On their first night in the house Willy woke up screaming for Adam in a way he had not done since he was a toddler with night terrors. Mira, restless in her own bed, ran half-awake across the hall to her son’s room. He was in a dream-like state, wailing and incoherent, vaguely dissatisfied that she was not his father. She gathered him to her chest awkwardly, his long legs hanging off the bed. Through his sobs he tried to describe a nightmare, crying harder every time he spoke of it. Mira rocked and shushed him until he fell asleep, his gentle hiccups at her back as she closed the door.
She paused in the living room, gazing out through the glass patio door. Outside the marsh and night sky were an inky monolith, dimly lit by an unseen moon. It was unaccountably stuffy in the living room, the air thick and pressing upon her. There was a pressure building in Mira’s chest and she realized she was holding her breath, listening for one of Ken’s phantom noises. She returned to her bedroom, musing as she got into bed that she would have to get into the usual things—yoga, meditation, acupuncture—whatever people did when they were having some sort of midlife crisis.
Mira had taken to visiting John Brodie, their ancient neighbor, in the afternoons before picking the kids up from school. He had waited for her one day on the pavement outside her house. “I’ve come to collect on our deal,” he told Mira. His dog had died and he needed someone to converse with.
On her initial visits Brodie served Mira tea, but they soon fell into conviviality and stiff drinks in etched tumblers. The friendship surprised Mira. She normally found the paternalism of older men irksome, but Brodie had a plain way of speaking she enjoyed, one that did not treat her as young or old or incapable of understanding or arguing with anything he said. Mira thought he must understand women in a way few men did.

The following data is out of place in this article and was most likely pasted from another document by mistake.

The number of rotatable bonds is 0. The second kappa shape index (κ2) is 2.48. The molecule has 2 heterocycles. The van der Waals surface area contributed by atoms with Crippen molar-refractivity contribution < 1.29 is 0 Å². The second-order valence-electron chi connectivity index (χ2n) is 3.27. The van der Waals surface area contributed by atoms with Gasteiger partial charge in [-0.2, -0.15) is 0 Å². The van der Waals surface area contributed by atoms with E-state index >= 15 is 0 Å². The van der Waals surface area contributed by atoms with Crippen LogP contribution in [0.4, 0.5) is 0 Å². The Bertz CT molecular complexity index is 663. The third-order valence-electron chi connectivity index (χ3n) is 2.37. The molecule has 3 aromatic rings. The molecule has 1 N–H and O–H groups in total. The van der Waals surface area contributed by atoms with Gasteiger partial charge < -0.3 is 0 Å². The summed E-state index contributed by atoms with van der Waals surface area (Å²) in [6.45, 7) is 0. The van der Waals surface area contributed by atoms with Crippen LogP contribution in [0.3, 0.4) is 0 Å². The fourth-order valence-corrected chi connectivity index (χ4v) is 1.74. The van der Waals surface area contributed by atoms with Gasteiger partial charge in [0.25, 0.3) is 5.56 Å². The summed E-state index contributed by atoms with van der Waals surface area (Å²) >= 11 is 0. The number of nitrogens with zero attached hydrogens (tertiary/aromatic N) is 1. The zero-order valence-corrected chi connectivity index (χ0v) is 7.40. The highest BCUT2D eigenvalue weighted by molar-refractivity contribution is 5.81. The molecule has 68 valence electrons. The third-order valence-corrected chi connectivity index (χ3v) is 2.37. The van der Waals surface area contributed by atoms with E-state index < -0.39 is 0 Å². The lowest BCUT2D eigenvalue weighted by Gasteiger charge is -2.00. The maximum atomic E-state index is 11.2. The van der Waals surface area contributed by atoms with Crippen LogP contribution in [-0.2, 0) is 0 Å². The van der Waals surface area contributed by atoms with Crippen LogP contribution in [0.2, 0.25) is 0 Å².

Brodie had lived in his house for nearly sixty years and knew much of the history of the neighborhood and its inhabitants. His memory of past and present events had a certain fluidity, as if all time existed on the same plane in the boozy glow of their afternoons. He told Mira the channels in their backyards were man made. Before the township cut the channels, storms and king tides would bring the waters of the bay right up to their doorsteps. Herons and egrets overtook the backyards of the houses bordering the marsh and Brodie could fish from his patio, once even catching a small leopard shark. The constant threat of flooding made the neighborhood a wilder place, but also a more interesting one.
Mira offered to host some afternoons at her house, but he always refused. Brodie had a strange hostility about her house, as though it were a neighbor he had had a falling out with.
“Bad juju at your place,” he said. “I haven’t been since before Beverly died.”
“Jesus,” Mira said. “You’re as bad as that sham contractor.”
The Ayer family had been living in Miwok Valley for nearly half a year when the smaller things in their house, knickknacks and decorations, started to rearrange themselves. It was as if everything in the living room had shifted, only slightly. It was so imperceptible that Mira wondered how long it had been happening before she noticed. Her first impulse was to dismiss it as her imagination, or to credit it as the collective work of her husband and children.
But one day she realized the wall clock in the living room had moved at least six inches from its point of origin. The clock was memorable because Mira had agonized about where to place it; it required a sturdier nail for hanging, and she did not want to pockmark the wall with her mistakes. There was now no evidence or nail mark at its original position, no scrapes across the fresh paint to record its journey. Adam sometimes took it in his head to tackle a minor house project without notice, but this was not his work. This was elegantly and invisibly done.
The smaller objects of the house shifted fractions of centimeters each day, as if on the same plane of some gently twirling surface. Mira did not understand how the items moved; she only observed each day that they had done so. She said nothing to her family, waiting to see if one of them would comment on the changes in their home. It should have been obvious to them; they spent more time out of the house than she did. But her children were too absorbed in their new school, their activities, and their social lives. Adam also said nothing, even as he had to scoot the rolling chair in their home office to match the slowly moving desk.